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The San Juan Star
956 Qualified Income Funnel: Fact Or Fiction?
By RALPH J. Sierra, Jr.
August 9, 2001
In my Aug. 2 column, 1 assert that H.R. 2550, rather than allowing Puerto Rico to compete with Singapore, Malaysia, Ireland and others, would more likely serve as a funnel or laundry for the earnings generated by these to-date more attractive places for CFC operations. Puerto Rico Secretary of Economic Development and Commerce Ramon Cantero-Frau contends in his Aug. 3 letter that this is not so in view of the requirement that only qualified income can reap the benefits of the amendment that would be made.
In summary, H.R. 2550 confers a 90 percent exemption from the dividend imputation consequence of IRC section 956 when a qualifying CFC makes stateside investments otherwise proscribed by that section. If the investment is made through loans to an affiliate, H.R. 2550 would allow the investment to be made free of interest When the CFC pays an actual dividend to its parent company, the full amount of the investment will qualify as previously taxed income, so that the net result is for full federal income tax to fall on only 10 percent of the amount earnings and profits of the CFC invested stateside; that would be an effective tax cost of 3.5 percent under todays rates. In the alternative, the dividend from a CFC subsidiary would qualify for an 85 percent dividends received deduction under IRC section 245 in conjunction with section 243 if the CFC elects this method in lieu of the section 956 approach. H.R. 2550 also allows for the transfer or licensing of intangible property to a qualifying CFC without incremental costs over the amount incurred while the intangible property was used in connection with operations covered by the tax-sparing provisions of IRC sections 30A or 936 to the extent that the intangible is used with respect to the production of qualified income. The corresponding intangible property has to have been developed or purchased by the respective domestic corporation, but that corporation need not be the corporation whose operations were covered by the tax sparing provisions of IRC sections 30A or 936.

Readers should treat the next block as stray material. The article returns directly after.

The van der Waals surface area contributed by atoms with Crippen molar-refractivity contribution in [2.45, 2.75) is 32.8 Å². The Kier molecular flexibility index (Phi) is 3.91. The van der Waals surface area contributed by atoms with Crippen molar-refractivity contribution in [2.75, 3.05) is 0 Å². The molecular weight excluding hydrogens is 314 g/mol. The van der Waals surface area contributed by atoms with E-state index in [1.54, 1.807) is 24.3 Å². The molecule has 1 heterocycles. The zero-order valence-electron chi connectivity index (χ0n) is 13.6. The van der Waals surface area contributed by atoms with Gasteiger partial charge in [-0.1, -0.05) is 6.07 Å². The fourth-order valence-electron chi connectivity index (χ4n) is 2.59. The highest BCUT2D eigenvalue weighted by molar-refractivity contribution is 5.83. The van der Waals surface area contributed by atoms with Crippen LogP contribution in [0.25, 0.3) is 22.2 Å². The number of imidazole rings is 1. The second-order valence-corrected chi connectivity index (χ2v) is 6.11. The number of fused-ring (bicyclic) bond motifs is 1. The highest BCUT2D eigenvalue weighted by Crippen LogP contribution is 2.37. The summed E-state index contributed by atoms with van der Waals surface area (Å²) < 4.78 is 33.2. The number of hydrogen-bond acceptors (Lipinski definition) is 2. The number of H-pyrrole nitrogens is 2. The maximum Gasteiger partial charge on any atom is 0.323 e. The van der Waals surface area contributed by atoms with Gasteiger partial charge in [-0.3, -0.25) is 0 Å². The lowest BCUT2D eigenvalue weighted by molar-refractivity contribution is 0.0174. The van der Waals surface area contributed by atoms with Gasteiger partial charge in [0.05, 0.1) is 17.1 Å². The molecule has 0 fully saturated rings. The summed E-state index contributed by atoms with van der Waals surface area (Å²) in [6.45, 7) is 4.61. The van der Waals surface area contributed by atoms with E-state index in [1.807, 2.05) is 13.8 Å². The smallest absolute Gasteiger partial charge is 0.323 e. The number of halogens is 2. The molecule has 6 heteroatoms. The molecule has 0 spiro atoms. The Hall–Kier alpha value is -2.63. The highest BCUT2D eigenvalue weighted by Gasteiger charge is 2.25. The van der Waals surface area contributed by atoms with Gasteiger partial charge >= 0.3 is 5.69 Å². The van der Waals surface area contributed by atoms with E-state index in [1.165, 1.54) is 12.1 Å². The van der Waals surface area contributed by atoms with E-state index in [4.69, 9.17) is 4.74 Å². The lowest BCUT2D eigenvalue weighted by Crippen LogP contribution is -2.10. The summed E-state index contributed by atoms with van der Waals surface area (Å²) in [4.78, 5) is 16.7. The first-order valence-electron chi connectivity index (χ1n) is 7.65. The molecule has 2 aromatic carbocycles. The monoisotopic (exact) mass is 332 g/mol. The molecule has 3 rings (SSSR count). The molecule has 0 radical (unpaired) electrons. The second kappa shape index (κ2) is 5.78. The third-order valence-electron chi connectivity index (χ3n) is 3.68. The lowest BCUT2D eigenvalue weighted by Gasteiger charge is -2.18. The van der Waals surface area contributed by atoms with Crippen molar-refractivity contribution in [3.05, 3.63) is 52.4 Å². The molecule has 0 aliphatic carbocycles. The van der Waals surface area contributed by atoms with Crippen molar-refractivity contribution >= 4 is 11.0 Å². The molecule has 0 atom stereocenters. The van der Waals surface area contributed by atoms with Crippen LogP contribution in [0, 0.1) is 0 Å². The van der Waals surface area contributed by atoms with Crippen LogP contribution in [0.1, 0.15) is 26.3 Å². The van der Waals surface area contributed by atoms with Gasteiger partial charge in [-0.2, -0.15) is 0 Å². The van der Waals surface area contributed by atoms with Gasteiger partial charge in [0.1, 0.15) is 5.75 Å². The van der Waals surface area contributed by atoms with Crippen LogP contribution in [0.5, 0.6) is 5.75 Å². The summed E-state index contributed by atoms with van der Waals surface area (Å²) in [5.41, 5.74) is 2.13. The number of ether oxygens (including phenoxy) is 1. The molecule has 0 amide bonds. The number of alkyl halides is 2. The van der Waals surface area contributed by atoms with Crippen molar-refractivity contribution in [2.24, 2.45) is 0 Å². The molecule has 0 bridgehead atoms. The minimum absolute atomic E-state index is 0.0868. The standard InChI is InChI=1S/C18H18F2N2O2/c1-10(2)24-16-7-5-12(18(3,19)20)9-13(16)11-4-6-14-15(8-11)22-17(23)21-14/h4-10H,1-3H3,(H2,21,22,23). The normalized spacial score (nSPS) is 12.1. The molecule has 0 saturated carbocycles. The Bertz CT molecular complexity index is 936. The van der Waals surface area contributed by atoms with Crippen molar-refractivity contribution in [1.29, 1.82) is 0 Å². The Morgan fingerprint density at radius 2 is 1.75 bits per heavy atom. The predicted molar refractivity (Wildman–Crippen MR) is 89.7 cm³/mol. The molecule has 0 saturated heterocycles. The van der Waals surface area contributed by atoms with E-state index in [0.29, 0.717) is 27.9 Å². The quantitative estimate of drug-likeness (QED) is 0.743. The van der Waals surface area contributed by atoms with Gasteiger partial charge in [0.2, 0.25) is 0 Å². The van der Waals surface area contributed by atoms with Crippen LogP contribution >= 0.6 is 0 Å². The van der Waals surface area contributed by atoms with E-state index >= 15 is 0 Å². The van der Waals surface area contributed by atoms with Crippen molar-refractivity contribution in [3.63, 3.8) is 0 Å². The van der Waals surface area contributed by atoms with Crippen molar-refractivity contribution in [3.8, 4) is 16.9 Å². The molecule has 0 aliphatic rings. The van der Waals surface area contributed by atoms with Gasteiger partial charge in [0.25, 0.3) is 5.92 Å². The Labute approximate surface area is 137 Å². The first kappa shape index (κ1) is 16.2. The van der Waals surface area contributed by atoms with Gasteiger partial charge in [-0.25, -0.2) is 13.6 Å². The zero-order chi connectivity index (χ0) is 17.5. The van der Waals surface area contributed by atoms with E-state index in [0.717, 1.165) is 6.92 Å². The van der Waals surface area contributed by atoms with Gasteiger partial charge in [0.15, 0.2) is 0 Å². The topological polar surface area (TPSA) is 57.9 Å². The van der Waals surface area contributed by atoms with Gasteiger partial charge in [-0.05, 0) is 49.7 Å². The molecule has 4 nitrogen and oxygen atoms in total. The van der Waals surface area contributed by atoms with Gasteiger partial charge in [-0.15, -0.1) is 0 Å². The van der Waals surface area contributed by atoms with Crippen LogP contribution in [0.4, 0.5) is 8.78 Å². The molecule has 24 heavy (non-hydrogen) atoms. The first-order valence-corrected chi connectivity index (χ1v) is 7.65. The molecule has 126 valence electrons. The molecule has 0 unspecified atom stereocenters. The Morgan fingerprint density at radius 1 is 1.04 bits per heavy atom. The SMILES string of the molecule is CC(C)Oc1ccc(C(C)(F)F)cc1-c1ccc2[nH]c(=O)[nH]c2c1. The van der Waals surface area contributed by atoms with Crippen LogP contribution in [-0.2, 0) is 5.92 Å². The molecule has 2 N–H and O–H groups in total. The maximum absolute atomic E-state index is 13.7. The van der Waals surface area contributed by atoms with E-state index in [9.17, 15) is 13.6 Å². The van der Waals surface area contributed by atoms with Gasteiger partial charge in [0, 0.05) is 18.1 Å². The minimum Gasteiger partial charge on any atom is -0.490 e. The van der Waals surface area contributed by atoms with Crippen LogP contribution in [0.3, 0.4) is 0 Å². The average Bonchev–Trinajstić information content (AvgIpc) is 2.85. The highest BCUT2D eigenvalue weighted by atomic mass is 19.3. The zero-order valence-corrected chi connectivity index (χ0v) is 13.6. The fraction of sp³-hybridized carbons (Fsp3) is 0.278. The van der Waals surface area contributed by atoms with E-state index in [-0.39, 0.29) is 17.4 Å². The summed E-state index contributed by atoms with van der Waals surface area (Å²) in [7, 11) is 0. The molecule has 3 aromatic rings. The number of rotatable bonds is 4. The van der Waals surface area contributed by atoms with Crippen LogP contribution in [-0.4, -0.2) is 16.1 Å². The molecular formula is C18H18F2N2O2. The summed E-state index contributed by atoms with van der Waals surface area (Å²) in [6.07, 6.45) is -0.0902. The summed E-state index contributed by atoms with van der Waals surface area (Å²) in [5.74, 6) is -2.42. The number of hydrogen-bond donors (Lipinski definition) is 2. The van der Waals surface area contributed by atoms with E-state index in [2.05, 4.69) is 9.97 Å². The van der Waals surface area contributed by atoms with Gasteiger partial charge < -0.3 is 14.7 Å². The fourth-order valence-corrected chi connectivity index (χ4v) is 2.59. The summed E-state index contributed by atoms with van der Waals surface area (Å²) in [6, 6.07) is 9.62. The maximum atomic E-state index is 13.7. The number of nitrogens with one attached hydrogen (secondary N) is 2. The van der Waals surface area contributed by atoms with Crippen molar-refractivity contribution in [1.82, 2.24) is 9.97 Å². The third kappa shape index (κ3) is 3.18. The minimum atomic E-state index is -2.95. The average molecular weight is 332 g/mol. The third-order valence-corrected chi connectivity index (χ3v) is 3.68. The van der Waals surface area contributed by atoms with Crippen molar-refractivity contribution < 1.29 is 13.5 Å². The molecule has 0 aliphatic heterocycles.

A qualifying CFC is one which has been incorporated under the laws of the commonwealth of Puerto Rico or any other possession of the United States, or incorporated under the laws of a foreign country but engaged in the active conduct of a trade or business in the commonwealth of Puerto Rico or possession of the United States. It is this latter entity that opens the funnel.
The funnel starts to function once we look at what constitutes qualified income. Qualified income is defined is income derived from sources outside the United States from:
(1) the active conduct of a trade or business with- in the commonwealth of Puerto Rico or a possession of the United States, or
(2) the sale or exchange of substantially al of the assets used in such a trade or business.